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The Moscow Times, December 17, 2003

The Race Is On For the Kremlin

By Caroline McGregor

Last week's kickoff of the presidential race was a nonevent, perhaps because the March 14 vote itself is expected to be a nonevent.

While President Vladimir Putin's re-election to a second term is treated as a foregone conclusion, other dilemmas facing Putin are not: Should he run as the candidate from United Russia, the party to which he conspicuously lent his name during the Duma campaign? Or should he run as an independent, to cultivate the sense that he represents the whole country, not just one party, and can transcend ordinary politics?

Lilia Shevtsova, an expert on presidential politics at the Carnegie Moscow Center, said she expected Putin to choose the latter. "He wants to be the president of all Russia, to sit on all chairs, to be everyone's man," she said.

If Putin ran from United Russia, which Shevtsova said would be a dream scenario for the party, he would sail effortlessly onto the ballot.

United Russia, along with the three other parties that passed the 5 percent threshold in the Dec. 7 State Duma elections -- the Communist Party, the Liberal Democratic Party of Russia and Rodina -- have the right to register their nominees without submitting voter signatures or a monetary deposit. Under a new law on presidential elections that went into effect in January, all they need to do is hold a party congress by the nomination deadline of Jan. 5, and put forward a candidate.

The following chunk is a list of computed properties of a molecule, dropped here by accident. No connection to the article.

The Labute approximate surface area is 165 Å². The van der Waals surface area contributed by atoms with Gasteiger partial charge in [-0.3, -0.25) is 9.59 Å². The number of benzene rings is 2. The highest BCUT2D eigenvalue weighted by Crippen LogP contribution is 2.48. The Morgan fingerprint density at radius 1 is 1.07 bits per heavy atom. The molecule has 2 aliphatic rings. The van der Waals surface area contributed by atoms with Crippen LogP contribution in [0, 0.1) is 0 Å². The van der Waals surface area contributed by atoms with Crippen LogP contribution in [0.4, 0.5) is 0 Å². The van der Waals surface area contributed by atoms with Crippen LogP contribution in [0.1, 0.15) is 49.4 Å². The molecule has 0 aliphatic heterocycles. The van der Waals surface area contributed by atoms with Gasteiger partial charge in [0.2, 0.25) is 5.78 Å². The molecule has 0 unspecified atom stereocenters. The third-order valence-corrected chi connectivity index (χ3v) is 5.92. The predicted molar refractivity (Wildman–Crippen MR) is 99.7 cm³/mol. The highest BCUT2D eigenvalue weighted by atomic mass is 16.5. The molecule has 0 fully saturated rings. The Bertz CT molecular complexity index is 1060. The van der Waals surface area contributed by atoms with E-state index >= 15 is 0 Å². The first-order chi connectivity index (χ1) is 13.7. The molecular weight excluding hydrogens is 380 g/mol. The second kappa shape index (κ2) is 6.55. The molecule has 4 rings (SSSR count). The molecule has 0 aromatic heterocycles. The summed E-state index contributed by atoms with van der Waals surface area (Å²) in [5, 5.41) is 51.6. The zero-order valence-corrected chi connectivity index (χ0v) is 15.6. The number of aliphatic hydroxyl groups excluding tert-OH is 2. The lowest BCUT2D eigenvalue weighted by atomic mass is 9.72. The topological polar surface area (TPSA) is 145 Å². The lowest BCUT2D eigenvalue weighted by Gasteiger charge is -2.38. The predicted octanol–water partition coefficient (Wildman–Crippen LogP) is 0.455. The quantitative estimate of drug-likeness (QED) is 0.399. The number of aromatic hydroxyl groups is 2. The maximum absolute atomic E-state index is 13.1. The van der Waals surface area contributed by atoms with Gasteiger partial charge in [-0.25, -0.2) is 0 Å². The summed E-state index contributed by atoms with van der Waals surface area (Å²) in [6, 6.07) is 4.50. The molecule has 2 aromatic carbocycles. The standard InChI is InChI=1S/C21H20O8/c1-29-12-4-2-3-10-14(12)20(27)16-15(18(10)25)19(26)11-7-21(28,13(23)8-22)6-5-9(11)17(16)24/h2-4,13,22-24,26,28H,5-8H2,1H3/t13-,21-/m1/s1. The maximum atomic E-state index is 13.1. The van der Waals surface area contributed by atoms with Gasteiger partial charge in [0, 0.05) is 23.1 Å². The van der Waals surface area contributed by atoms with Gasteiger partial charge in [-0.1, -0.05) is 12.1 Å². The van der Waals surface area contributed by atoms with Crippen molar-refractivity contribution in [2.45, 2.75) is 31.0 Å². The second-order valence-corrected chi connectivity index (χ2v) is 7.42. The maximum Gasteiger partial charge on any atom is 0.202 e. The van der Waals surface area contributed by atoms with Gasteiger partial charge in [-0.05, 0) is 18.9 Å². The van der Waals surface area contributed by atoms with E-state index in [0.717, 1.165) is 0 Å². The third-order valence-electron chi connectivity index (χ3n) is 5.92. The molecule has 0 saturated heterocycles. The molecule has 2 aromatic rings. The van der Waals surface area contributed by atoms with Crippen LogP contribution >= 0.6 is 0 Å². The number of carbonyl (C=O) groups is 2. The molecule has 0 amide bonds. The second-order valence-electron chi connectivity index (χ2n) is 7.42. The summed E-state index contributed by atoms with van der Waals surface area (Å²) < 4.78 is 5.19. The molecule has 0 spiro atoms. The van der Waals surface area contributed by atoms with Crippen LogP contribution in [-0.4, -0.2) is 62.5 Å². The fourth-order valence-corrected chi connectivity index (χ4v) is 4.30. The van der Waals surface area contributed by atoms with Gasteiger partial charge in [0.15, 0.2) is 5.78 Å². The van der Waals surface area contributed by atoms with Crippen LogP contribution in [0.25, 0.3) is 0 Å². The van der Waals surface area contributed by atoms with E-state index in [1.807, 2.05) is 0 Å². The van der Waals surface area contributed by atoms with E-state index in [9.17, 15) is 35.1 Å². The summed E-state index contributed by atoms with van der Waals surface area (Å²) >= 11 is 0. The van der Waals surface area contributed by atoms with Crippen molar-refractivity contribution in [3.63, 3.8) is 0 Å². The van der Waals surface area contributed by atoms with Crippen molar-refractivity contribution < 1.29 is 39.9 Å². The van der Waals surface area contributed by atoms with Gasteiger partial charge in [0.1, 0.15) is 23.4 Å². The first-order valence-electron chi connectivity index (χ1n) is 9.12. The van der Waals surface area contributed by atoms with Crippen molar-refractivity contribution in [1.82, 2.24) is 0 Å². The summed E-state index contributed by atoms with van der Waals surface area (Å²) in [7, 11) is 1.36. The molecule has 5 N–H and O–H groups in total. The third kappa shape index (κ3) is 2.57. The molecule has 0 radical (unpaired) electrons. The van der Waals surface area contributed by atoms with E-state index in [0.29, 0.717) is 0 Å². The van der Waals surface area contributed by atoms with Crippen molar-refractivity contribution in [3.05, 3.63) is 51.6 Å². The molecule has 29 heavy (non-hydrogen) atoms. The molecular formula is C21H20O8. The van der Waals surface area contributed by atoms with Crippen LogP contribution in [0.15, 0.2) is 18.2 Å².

In terms of challengers, Communist Party leader Gennady Zyuganov has been a candidate in the last two presidential elections, in 1996 and 2000, and is widely expected to run again. Gennady Semigin, a young rival of Zyuganov's within the party, has indicated he also will seek the nomination.

Zyuganov's representative, just like those for Rodina co-leader Sergei Glazyev, and LDPR's Vladimir Zhirinovsky could not confirm whether they intended to run, saying the question of their candidacies will be decided by party congresses next week.

One candidate -- coffin magnate German Sterligov, who most recently ran for Moscow mayor -- announced he would run late Tuesday. But no one else, not even Putin, has formally thrown his hat in.

For now, then, the race remains an electoral contest without contestants, though that could soon change. Shevtsova said she would not be surprised if Putin announced his candidacy on Thursday, during his televised annual question-and-answer session with the nation.

Whether there will be a democratic candidate in the race is still an open question, since parties outside the Duma have less than a month after they name a candidate to gather 2 million supporting signatures. The deadline for submitting them is Jan. 28.